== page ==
Two open whipples a day: Excessive or efficient

Rachel E. Simpson, Mitchell L. Fennerty, Katelyn F. Flick, Cameron L. Colgate, Eugene P. Ceppa, Michael G. House, Nicholas J. Zyromski, Attila Nakeeb, C. Max Schmidt

Research output: Contribution to journalArticle


Background: Demand for pancreatic surgery is rising, occasionally necessitating consecutive PDs to be performed by a single surgeon in the same workday. The safety of this practice is unknown. Methods: Institutional prospective ACS-NSQIP data were reviewed for PDs (2013–2017). Instances where a single surgeon performed two PDs in the same day were a PD pair (PD1, PD2) and compared with univariable analysis. Paired vs. unpaired-PD matched analyses were performed. Results: 661 PDs (25-PD pairs) were performed. PD1 and PD2 revealed similar infectious (12% vs16%), pulmonary (8% vs8%), cardiovascular (12% vs4%), and aggregate (24% vs24%) morbidity (P>0.05). Pancreatic fistula (B + C 0%), delayed gastric emptying (4% vs12%), hospital stay (9.3 vs8.8 days), and 30-day mortality (4% vs4%) were similar (P > 0.05). Matched outcomes were similar except higher cardiovascular morbidity for paired vs. unpaired PD (7% vs0%; P = 0.015). Conclusion: With proper patient selection, and in experienced hands at high-volume centers, two consecutive open PDs may be safely performed.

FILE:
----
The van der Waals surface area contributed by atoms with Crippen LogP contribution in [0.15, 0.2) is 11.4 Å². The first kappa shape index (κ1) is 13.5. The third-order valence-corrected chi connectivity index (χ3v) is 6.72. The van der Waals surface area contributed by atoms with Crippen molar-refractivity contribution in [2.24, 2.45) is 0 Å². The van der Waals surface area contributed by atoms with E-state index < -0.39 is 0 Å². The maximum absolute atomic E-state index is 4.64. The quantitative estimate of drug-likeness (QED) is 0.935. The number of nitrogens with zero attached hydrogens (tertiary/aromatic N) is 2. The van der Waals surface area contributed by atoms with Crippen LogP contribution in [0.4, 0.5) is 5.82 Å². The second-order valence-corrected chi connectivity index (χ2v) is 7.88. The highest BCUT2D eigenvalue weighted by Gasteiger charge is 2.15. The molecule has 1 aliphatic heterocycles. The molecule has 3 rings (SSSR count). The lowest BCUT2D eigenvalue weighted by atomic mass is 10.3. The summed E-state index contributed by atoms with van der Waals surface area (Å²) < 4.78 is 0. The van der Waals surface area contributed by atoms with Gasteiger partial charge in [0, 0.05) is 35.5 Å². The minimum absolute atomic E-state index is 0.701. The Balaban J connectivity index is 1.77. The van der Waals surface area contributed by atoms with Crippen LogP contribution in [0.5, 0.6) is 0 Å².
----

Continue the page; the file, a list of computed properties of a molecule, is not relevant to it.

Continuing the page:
Original languageEnglish (US)
Pages (from-to)390-393
Number of pages4
JournalAmerican Journal of Surgery
Issue number3
StatePublished - Mar 2020


  • Pancreatoduodenectomy
  • Safety
  • Surgical outcomes

ASJC Scopus subject areas

  • Surgery

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